Full-frame cameras are at the top of the camera heap for both still photography and video. Cameras like the Canon 5D Mark IV and Nikon D810 shoot superb video: they have excellent low light performance, highly advanced autofocus, a wide variety of frame rates, a ton of manual controls, excellent audio, and the full range of outputs. Canon traditionally has been known for superior video, but Nikon has caught up over the years and the D810 and other offerings can compete with any camera on the market.
The recent emergence of 4K video resolution in full-frame cameras is again changing the status quo. Sony first offered 4K with the mirrorless a7S, a very video-centric camera with only 12.2 megapixels for stills, but later added the technology to the a7R II and a99 II. Leica’s new SL also offers 4K. From Canon and Nikon, only the 5D Mark IV shoots 4K but more options likely will emerge in 2017.
Interestingly, the market is seeing a divergence in still photography and video, which we think is healthy. The Canon 5DS R, released last year, clearly is geared toward still photography without 4K video or video-centric features like headphone sockets or an HDMI output. The truth is that many dedicated videographers have preferred cameras specifically for that purpose, from the high-end Arri Alexa to more budget-friendly options like the Panasonic GH4 or Blackmagic Pocket Cinema Camera. The Canon 5D Mark IV and III are the DSLRs we see most among professional video shooters, but we think it’s a good idea to have separate models with higher resolution sensors like the 5DS R that aren’t as good for video. Then consumers have the choice of how important video is to their buying decision.
Don’t overlook the cost of lenses when buying your camera. A full-frame sensor will expose the weaknesses of low quality lenses, and the lens offerings are more expensive than their crop-frame siblings. For entry-level full-frame cameras like the Nikon D750 and Canon 6D, the kit lenses will allow you to start shooting photos without breaking the bank. Another strategy for saving money is to start with one high quality lens for the type of photography you shoot most. Landscape photographers will want a good wide-angle lens that likely will cost from around $1,000 to $2,000. Portrait shooters can spend less as lenses like the 50mm and 85mm primes are some the best values on the market and run less than $500. And the zoom options are better than ever before, which offer a nice compromise between cost and image quality. Whatever your lens strategy is, it’s a good idea to at least do a rough calculation of the total cost of your camera with lenses to avoid sticker shock.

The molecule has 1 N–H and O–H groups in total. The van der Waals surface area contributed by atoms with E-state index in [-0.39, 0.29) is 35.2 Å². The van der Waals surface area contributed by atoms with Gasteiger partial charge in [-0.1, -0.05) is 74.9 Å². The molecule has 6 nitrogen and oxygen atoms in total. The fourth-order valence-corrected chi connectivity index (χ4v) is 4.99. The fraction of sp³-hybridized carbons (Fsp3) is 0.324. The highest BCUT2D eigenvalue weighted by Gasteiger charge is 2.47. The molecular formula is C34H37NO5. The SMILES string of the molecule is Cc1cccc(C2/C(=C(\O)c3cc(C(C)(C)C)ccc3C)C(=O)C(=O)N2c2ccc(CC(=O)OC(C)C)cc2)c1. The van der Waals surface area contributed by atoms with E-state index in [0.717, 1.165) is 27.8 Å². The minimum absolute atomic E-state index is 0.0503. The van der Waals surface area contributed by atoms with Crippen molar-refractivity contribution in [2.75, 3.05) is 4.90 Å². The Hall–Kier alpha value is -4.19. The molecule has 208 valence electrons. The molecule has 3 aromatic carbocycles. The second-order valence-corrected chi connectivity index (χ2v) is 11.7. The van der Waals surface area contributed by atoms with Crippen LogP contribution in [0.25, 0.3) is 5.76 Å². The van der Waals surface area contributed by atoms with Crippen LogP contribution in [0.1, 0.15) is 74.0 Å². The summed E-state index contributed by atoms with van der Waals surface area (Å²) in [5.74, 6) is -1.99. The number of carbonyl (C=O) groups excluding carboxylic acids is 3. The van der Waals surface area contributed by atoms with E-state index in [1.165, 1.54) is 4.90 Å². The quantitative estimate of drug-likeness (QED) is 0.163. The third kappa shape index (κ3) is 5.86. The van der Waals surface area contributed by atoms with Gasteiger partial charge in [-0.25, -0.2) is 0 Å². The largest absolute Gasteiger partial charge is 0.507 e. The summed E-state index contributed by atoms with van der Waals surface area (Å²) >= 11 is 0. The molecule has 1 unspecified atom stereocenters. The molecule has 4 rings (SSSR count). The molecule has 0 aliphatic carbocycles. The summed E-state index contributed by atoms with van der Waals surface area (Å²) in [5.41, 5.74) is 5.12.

You can switch brands once you buy a full-frame camera, but it's more costly than with a crop-frame model. Many Nikon shooters have a collection of Nikon full-frame lenses and update camera bodies as they choose, and the same goes for Canon shooters with Canon lenses. You can try to sell your old gear and switch brands, but there are transaction costs in that process. When you make a full-frame purchase, keep in mind that you may end up continuing on with that brand well beyond the lifespan of one camera. Both Nikon and Canon are terrific brands and offer the widest selection of lenses. Sony is an up-and-comer with its full-frame mirrorless offerings, but the lenses still lag behind.
Compared to an entry-level or mid-range camera, a full-frame camera offers the most creativity and customization. The good news is that almost all of the models on this list have automatic shooting modes that will help you capture great photos while letting the camera do much of the work. However, these high-end cameras are built for manual adjustments to things like focus, exposure, ISO sensitivity, and white balance. You don’t have to tackle them all at once, but it’s a good idea to get comfortable with your full-frame camera before you depend on it for the perfect shot. Out of the box, read the manual, charge the battery, and head out for some test shoots. Particularly if you haven’t used that brand before, it takes some time to become fluent with the camera and menu.
Medium format once was the exclusive territory of the most serious fine art and landscape photographers. These extremely expensive cameras have image sensors that dwarf even full frame, ranging from 53.4 x 40.0mm for a Hassalbad down to 43.8 x 32.8mm for a Pentax or Fujifilm. Given that full-frame image sensors are approximately 36 x 24mm (864 sq. mm), a Hassalbad medium format image sensor (2,136 sq. mm) is well over double the size. Combined with a whopping 100 megapixels of resolution and a $33,000 price tag, that’s one heckuva digital camera.
The reason we’ve included this section on medium format is that there is some indication that the technology may trickle down to a broader range of photographers. A couple of years ago Pentax released the 645Z medium format camera for around $7,000, and for 2017 Fujifilm has announced the new mirrorless GFX 50S, which is rumored to be in the $8,000 to $10,000 price range with a lens. What’s perhaps most interesting, however, is that Fujifilm skipped competing with Sony’s popular a7 series of full-frame mirrorless cameras altogether and went straight to medium format. This should raise at least some eyebrows that medium format may take aim at the consumer market in the coming years.